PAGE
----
Connect with us

Hi, what are you looking for?



Rhode Island Sues Alphabet Over Google+ Security Incidents

A government organization in Rhode Island announced on Wednesday that it has filed a lawsuit against Google’s parent company, Alphabet Inc., over the recent security incidents involving the Google+ social network.

A government organization in Rhode Island announced on Wednesday that it has filed a lawsuit against Google’s parent company, Alphabet Inc., over the recent security incidents involving the Google+ social network.

The Employees’ Retirement System of Rhode Island filed a motion in the Northern District of California asking to lead a shareholder class action against Alphabet. The Internet giant has been accused of misleading federal regulators and shareholders by failing to “disclose ongoing breaches in private user information from its social media platform Google+.”

“Google had an obligation to tell its users and investors that private information wasn’t being protected,” commented Rhode Island General Treasurer Seth Magaziner. “Instead, Google executives decided to hide the breaches from its users and continued to mislead investors and federal regulators. This is an unconscionable violation of public trust by Google, and we are seeking financial restitution on behalf of the Rhode Island pension fund and other investors.”

The lawsuit focuses on the two recent incidents involving Google+. The first was brought to light in October, when Google announced its decision to shut down the social network. The announcement also disclosed the existence of an API bug that exposed the personal information of as many as 500,000 users.

The company said the flaw, which it had discovered in March, gave hundreds of third-party apps access to information such as name, email address, occupation, gender and age. However, there was no evidence that the vulnerability was actually exploited.

The initial plan was to shut down Google+ by the end of next August, but Google has decided to do it four months earlier, in April 2019, after discovering another API vulnerability, this time one that affected roughly 52 million users.

The recently discovered flaw was introduced in November via a software update and it allowed applications to view profile information, including name, occupation, age, and email address, even if the account was configured to be private.

Advertisement. Scroll to continue reading.

Shortly after Google disclosed the first incident, a group of US senators sent the company a letter asking for additional information, particularly regarding the decision to keep the incident a secret.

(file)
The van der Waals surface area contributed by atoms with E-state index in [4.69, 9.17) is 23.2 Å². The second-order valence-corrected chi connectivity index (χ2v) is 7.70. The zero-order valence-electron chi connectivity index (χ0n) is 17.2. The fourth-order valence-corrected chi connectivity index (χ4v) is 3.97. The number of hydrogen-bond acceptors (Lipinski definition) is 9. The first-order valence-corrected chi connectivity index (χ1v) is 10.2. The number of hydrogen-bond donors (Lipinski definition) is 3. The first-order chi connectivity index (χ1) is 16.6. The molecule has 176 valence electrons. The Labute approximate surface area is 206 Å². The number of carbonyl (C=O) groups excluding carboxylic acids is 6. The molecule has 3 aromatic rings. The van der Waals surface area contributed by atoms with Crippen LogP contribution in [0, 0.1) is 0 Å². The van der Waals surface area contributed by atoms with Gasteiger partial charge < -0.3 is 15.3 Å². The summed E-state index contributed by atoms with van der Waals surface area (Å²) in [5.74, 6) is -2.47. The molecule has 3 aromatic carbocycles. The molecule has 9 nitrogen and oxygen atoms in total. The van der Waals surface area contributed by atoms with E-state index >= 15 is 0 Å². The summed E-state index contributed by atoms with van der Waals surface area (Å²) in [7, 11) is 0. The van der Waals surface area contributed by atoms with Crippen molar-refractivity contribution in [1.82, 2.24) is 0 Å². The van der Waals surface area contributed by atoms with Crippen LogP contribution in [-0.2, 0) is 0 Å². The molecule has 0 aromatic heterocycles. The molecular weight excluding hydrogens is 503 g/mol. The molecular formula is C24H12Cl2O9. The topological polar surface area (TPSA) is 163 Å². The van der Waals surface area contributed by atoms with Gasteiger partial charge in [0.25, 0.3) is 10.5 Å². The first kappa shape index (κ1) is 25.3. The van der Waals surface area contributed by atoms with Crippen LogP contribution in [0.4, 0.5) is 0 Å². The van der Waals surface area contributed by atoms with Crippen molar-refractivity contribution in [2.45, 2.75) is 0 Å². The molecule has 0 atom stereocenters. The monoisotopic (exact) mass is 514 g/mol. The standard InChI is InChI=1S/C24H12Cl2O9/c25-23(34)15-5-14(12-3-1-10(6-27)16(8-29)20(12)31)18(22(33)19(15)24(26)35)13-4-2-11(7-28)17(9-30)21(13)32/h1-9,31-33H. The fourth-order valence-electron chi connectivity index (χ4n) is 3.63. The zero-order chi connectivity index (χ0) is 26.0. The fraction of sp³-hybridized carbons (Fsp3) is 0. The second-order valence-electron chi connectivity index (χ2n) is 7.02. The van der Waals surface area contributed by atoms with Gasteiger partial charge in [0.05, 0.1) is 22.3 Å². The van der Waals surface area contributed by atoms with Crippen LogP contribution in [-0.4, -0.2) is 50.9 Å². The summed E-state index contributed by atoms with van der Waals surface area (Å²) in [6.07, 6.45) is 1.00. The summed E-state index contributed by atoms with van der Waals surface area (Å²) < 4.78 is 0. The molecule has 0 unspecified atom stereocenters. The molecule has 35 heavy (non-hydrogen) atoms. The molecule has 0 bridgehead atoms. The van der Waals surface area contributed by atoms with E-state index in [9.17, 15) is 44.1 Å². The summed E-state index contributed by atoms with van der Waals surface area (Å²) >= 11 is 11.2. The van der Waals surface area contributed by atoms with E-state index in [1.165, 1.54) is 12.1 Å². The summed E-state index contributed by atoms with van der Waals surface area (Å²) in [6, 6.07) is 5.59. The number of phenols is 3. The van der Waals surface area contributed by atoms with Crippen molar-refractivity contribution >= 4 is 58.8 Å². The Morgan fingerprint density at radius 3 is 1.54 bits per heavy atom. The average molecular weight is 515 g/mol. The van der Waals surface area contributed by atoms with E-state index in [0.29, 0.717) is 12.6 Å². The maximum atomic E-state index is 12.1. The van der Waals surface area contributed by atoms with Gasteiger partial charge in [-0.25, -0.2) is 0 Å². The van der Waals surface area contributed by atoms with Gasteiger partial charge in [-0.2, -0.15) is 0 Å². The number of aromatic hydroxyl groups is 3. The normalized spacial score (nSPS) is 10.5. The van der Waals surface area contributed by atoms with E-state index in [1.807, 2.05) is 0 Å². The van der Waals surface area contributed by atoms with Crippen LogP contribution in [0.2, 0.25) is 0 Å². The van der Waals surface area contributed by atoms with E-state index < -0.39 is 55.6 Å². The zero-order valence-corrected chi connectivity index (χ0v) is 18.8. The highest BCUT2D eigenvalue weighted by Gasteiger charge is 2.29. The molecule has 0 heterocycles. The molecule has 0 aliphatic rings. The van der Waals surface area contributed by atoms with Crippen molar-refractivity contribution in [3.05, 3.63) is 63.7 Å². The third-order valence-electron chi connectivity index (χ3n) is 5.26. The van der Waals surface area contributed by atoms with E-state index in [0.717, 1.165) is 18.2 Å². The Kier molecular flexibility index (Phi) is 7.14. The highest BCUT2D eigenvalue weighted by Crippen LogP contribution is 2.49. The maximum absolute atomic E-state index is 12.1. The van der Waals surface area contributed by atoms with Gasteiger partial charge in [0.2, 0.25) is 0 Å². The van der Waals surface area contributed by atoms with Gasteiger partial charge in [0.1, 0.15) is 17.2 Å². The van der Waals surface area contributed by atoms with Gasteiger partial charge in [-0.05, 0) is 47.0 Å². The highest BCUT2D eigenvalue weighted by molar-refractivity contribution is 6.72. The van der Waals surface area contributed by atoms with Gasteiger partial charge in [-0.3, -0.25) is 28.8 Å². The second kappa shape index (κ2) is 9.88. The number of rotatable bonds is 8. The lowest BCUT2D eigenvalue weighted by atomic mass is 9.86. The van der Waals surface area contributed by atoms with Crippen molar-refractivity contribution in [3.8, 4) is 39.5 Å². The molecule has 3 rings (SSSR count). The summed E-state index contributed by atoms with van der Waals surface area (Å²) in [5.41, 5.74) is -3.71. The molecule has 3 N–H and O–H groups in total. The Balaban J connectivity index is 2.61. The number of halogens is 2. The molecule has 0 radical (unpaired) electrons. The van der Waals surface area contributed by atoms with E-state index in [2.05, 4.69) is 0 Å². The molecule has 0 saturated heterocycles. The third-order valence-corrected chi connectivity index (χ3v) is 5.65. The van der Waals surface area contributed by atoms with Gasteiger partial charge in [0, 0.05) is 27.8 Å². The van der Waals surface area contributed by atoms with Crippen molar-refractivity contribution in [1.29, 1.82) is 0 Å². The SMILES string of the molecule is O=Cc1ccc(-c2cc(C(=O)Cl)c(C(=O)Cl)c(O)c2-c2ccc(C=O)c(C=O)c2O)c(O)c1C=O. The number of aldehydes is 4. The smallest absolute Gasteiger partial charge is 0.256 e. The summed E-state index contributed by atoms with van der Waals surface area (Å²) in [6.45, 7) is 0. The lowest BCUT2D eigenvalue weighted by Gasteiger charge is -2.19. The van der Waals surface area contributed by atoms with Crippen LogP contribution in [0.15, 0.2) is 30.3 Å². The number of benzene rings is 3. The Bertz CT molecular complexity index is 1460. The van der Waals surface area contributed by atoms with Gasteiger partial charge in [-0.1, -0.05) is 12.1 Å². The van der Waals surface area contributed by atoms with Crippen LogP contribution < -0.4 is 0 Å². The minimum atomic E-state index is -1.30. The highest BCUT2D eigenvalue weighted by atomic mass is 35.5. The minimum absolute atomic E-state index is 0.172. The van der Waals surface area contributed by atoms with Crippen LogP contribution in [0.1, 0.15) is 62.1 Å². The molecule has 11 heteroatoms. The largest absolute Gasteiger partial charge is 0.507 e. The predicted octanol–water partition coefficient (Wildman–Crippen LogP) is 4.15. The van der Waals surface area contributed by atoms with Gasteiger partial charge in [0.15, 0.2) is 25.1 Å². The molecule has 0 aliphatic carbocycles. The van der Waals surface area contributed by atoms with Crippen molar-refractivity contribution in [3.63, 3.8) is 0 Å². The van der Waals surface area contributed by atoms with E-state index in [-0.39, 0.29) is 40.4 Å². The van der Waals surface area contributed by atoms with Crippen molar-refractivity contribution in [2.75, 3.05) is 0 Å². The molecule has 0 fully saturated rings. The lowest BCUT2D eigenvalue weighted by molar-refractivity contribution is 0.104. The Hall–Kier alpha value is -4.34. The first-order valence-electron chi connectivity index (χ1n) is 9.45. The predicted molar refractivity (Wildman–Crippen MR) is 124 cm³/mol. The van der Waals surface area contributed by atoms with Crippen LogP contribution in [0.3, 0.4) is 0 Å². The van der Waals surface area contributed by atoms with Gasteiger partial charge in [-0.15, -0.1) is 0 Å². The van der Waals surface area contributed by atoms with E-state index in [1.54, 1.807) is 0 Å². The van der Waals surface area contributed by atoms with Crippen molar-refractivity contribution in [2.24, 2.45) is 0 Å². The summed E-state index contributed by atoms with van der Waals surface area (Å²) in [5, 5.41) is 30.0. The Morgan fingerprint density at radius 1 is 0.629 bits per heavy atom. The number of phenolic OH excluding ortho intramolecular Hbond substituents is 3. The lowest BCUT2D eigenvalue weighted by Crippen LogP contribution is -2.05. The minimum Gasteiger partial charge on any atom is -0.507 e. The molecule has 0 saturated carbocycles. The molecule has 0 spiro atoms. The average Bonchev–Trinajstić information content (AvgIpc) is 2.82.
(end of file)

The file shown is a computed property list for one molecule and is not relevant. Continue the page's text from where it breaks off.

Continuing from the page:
Related: Industry Reactions to Google+ Security Incident

Related: Google Tightens Rules Around App Permissions

Related: New Lawsuit Claims Marriott Still Exposes Customer Information

Related: Over 30 Lawsuits Filed Against Intel for CPU Flaws

Written By

Eduard Kovacs (@EduardKovacs) is a contributing editor at SecurityWeek. He worked as a high school IT teacher for two years before starting a career in journalism as Softpedia’s security news reporter. Eduard holds a bachelor’s degree in industrial informatics and a master’s degree in computer techniques applied in electrical engineering.

Click to comment

Daily Briefing Newsletter

Subscribe to the SecurityWeek Email Briefing to stay informed on the latest threats, trends, and technology, along with insightful columns from industry experts.

SecurityWeek’s Threat Detection and Incident Response Summit brings together security practitioners from around the world to share war stories on breaches, APT attacks and threat intelligence.


Securityweek’s CISO Forum will address issues and challenges that are top of mind for today’s security leaders and what the future looks like as chief defenders of the enterprise.


Expert Insights

Related Content

Application Security

Cycode, a startup that provides solutions for protecting software source code, emerged from stealth mode on Tuesday with $4.6 million in seed funding.


Less than a week after announcing that it would suspended service indefinitely due to a conflict with an (at the time) unnamed security researcher...

Data Breaches

OpenAI has confirmed a ChatGPT data breach on the same day a security firm reported seeing the use of a component affected by an...

Data Protection

The cryptopocalypse is the point at which quantum computing becomes powerful enough to use Shor’s algorithm to crack PKI encryption.

Artificial Intelligence

The CRYSTALS-Kyber public-key encryption and key encapsulation mechanism recommended by NIST for post-quantum cryptography has been broken using AI combined with side channel attacks.


A recently disclosed vBulletin vulnerability, which had a zero-day status for roughly two days last week, was exploited in a hacker attack targeting the...

CISO Strategy

SecurityWeek spoke with more than 300 cybersecurity experts to see what is bubbling beneath the surface, and examine how those evolving threats will present...

Management & Strategy

SecurityWeek examines how a layoff-induced influx of experienced professionals into the job seeker market is affecting or might affect, the skills gap and recruitment...